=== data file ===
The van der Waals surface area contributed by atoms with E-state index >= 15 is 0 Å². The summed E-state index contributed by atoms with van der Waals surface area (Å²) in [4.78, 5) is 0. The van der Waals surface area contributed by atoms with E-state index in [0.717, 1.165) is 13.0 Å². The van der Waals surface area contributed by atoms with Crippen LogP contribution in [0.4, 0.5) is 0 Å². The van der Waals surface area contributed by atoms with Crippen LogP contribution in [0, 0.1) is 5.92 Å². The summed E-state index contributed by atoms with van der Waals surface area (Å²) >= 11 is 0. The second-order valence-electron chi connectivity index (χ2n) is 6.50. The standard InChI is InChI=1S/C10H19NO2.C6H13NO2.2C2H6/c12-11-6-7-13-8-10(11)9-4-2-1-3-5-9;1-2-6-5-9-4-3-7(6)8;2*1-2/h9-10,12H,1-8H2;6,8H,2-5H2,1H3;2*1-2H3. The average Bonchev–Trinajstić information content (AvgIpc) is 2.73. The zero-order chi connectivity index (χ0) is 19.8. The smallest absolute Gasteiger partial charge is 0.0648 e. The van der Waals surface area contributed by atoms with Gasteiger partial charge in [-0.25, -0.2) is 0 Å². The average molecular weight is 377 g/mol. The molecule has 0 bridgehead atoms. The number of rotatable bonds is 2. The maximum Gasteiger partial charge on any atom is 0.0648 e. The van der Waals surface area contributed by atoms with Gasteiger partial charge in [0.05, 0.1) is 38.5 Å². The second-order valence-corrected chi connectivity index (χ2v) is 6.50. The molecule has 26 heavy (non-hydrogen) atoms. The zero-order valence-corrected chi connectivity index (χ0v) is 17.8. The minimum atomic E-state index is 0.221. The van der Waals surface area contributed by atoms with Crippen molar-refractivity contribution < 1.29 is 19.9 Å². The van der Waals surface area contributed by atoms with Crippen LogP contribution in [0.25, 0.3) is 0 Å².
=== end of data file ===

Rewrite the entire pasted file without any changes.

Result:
The van der Waals surface area contributed by atoms with E-state index >= 15 is 0 Å². The summed E-state index contributed by atoms with van der Waals surface area (Å²) in [4.78, 5) is 0. The van der Waals surface area contributed by atoms with E-state index in [0.717, 1.165) is 13.0 Å². The van der Waals surface area contributed by atoms with Crippen LogP contribution in [0.4, 0.5) is 0 Å². The van der Waals surface area contributed by atoms with Crippen LogP contribution in [0, 0.1) is 5.92 Å². The summed E-state index contributed by atoms with van der Waals surface area (Å²) >= 11 is 0. The second-order valence-electron chi connectivity index (χ2n) is 6.50. The standard InChI is InChI=1S/C10H19NO2.C6H13NO2.2C2H6/c12-11-6-7-13-8-10(11)9-4-2-1-3-5-9;1-2-6-5-9-4-3-7(6)8;2*1-2/h9-10,12H,1-8H2;6,8H,2-5H2,1H3;2*1-2H3. The average Bonchev–Trinajstić information content (AvgIpc) is 2.73. The zero-order chi connectivity index (χ0) is 19.8. The smallest absolute Gasteiger partial charge is 0.0648 e. The van der Waals surface area contributed by atoms with Gasteiger partial charge in [-0.25, -0.2) is 0 Å². The average molecular weight is 377 g/mol. The molecule has 0 bridgehead atoms. The number of rotatable bonds is 2. The maximum Gasteiger partial charge on any atom is 0.0648 e. The van der Waals surface area contributed by atoms with Gasteiger partial charge in [0.05, 0.1) is 38.5 Å². The second-order valence-corrected chi connectivity index (χ2v) is 6.50. The molecule has 26 heavy (non-hydrogen) atoms. The zero-order valence-corrected chi connectivity index (χ0v) is 17.8. The minimum atomic E-state index is 0.221. The van der Waals surface area contributed by atoms with Crippen molar-refractivity contribution < 1.29 is 19.9 Å². The van der Waals surface area contributed by atoms with Crippen LogP contribution in [0.25, 0.3) is 0 Å².